What is happening in Saudi Arabia at the moment is a mere power game. A young and ambitious crown prince is trying to outmanoeuvre potential rivals and competitors. We have all read something about the kings and royals of yore – about palace coups, conspiracies, manoeuvrings and the rise of one family at the expense of others. A real game of thrones is being played out in Saudi Arabia.
The kingdom is undoubtedly at a crossroads. The kingdom is faced with multiple crises both at home and in the region. The situation is very volatile and fragile, with the economy in a serious crisis due to the low oil prices. The young crown prince wants to consolidate his position – by going after potential opponents and challengers.
The purge underscores an unprecedented restructuring of the kingdom as Crown Prince Mohammed shores up power before his eventual succession as king. Apart from the arrests, the head of the Saudi National Guard, once a leading contender to the throne, the navy chief and the economy minister were all replaced over the weekend in a series of high-profile sackings that raised alarm throughout the kingdom. The round-up also targeted Prince Mitaib bin Abdullah, who was detained and replaced as minister of the powerful National Guard, recalling a palace coup in June which ousted his elder cousin, Mohammed bin Nayef, as heir to the throne and interior minister.
Over the past year, Prince Mohammed has become the ultimate decision-maker for the kingdom’s military, foreign, economic and social policies, causing resentment among some in the Al-Saud dynasty who are frustrated by his meteoric rise. The recent arrests and purges of powerful princes, ministers and business tycoons is a well-calculated pre-emptive strike by the crown prince to strengthen his position within the royal family and Saudi Arabia’s power structure.
Let’s dig deep and examine the factors that are resulting in the young crown prince taking such drastic measures. Everyone knows that the prince is calling the shots in the kingdom – almost as the de facto king.
Prince Mohammed bin Salman is trying to fight three different fronts at the same time. He is fighting to gain complete control over the state apparatus and to remove every hurdle and obstacle that might come in his way. On this front he has an edge. His biggest challenge is the kingdom’s ailing economy, which he is trying to modernise. He desperately wants to reduce the role of the state in the running of the economy and to provide jobs to the people through the private sector. Implementation of neoliberal economic policies to liberalise the economy and to stop the further fall in the economy seems to be on the agenda. In that regard, privatisation of state-owned companies is already underway.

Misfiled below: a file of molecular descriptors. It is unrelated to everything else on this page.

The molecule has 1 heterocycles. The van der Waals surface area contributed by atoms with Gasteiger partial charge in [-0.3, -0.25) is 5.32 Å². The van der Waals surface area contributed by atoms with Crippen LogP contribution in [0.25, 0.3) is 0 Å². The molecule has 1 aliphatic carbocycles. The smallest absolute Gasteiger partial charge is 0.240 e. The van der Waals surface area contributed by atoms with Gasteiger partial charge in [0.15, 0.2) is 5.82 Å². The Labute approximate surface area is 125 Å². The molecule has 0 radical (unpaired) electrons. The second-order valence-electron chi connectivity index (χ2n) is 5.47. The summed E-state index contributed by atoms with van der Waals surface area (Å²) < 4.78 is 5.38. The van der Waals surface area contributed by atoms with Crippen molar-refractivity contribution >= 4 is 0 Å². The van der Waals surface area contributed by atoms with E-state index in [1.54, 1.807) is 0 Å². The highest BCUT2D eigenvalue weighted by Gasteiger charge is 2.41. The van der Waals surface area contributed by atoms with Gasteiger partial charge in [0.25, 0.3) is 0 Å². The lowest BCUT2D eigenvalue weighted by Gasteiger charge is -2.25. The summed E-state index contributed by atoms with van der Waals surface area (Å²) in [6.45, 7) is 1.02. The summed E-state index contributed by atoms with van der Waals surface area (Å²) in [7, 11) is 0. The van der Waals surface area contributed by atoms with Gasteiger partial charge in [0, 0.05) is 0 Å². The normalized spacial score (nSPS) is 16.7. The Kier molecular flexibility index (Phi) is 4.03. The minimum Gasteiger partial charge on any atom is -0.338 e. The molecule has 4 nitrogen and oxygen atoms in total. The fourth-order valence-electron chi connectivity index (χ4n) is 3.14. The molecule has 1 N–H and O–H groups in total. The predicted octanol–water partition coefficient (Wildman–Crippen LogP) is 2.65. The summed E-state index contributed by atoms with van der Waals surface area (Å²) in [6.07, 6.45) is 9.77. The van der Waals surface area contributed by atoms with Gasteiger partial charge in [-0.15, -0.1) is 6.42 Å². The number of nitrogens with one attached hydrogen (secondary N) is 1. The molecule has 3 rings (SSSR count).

The prince is already supervising the biggest cuts on wages, subsidies and state spending, and has introduced many taxes – especially targeting foreign workers. Prince Mohammed has no option to fail on the economic front. If he fails to stimulate the economy then his authority will come under question. An economic meltdown can have catastrophic consequences for the young crown prince.
The crown prince’s performance on the third front is already under scrutiny. He has failed to crush the rebellion in Yemen and international criticism has increased as a result of the civilian causalities there, including women and children. The Saudi strategy failed miserably in Syria and now it is on the retreat. Saudi Arabia is also finding it difficult to contain rising Iran. The prince is pursuing a hard line and tough foreign policy towards Iran and also used strong-arm tactics to bring Qatar in line. Qatar , though, refused to bow down and forged new alliances to survive the hostile environment. Prince Mohammed is most likely to fail on the external front if he continues with the existing policies.
Prince Mohammed bin Salman is using his cards cleverly and playing to both galleries at the same time. He has mixed his personal ambitions with a reform agenda to give it a liberal face, introducing reforms, giving some rights to women, imposing restrictions on the religious police and finally using corruption as an excuse to crush his potential competitors and opponents. His strategy on corruption is resonating with the middle class. In fact, though, he is attacking one section of the ruling elite and royalty while at the same time protecting and patronising the other one. Both these sections amassed wealth using the same methods of exploitation, state patronage and cronyism. There is a very thin line between state resources and royal money – Bonapartism at its best.
The point, then, is that Prince Mohammad bin Salman is taking a massive risk. His ambitious policy agenda is already controversial; trying to implement it at the same time as imprisoning members of the royal family might provoke some kind of backlash. The only certainty is that the near-term future of Saudi Arabia – and the crown prince himself – is one of turmoil and uncertainty. Whether the crown prince succeeds or fails, one thing is certain: the kingdom will no longer be the same.